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MedCity morning read, Friday, March 20

It turns out that you can doubt God’s work. That would be if God were Dr. Joseph Biederman, the Harvard child psychiatrist under scrutiny for encouraging the use of antipsychotic drugs in children and potential conflicts with drug companies. The New York Times reports on court documents that show Biederman essentially told Johnson & Johnson that planned studies would find results that would benefit the company.

It turns out that you can doubt God’s work.

That would be if God were Dr. Joseph Biederman, the Harvard child psychiatrist under scrutiny for encouraging the use of antipsychotic drugs in children and potential conflicts with drug companies. The New York Times reports on court documents that show Biederman essentially told Johnson & Johnson that planned studies would find results that would benefit their company.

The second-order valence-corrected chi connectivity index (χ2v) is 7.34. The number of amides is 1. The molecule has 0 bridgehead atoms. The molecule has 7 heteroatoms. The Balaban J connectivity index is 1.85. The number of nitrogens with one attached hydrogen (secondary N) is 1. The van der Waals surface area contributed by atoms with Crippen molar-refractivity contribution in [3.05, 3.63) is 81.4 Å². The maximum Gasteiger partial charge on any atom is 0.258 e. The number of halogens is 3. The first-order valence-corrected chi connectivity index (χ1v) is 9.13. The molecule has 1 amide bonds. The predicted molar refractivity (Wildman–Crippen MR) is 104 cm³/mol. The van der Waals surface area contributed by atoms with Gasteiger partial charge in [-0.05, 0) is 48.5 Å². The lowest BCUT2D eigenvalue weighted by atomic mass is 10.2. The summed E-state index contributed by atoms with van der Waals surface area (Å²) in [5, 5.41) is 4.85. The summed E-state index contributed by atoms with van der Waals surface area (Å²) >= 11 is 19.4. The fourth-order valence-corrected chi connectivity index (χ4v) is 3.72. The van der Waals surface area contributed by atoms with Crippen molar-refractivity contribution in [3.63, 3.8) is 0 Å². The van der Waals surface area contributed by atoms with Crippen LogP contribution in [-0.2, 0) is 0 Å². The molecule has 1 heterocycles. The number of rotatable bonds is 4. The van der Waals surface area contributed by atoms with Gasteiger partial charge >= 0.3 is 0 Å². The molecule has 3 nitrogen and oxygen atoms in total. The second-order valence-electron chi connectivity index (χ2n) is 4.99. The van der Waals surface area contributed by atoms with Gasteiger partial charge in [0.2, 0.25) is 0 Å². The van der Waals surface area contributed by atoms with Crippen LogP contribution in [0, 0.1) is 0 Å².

One example: The Times notes that in a slide of “Key Projects for 2005” stated one study would “extend to adolescents positive findings with Concerta in A.D.H.D. N.O.S. in adults,” the slide said.

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“In 2006, Dr. Biederman was co-author of a study showing that children given Concerta for a prolonged period did not have reduced growth, allaying a significant concern about the medicine,” writes the Times.

“It’s another shadow over his work,” Josephine Johnston, a research scholar at the Hastings Center, a bioethics research institute, told The Times.

So is the following exchange – taken from a deposition and recounted in The Times’ story (as well as the IN VIVO blog).

In a contentious Feb. 26 deposition between Dr. Biederman and lawyers for the states, he was asked what rank he held at Harvard. “Full professor,” he answered.

“What’s after that?” asked a lawyer, Fletch Trammell.

“God,” Dr. Biederman responded.

“Did you say God?” Mr. Trammell asked.

“Yeah,” Dr. Biederman said.

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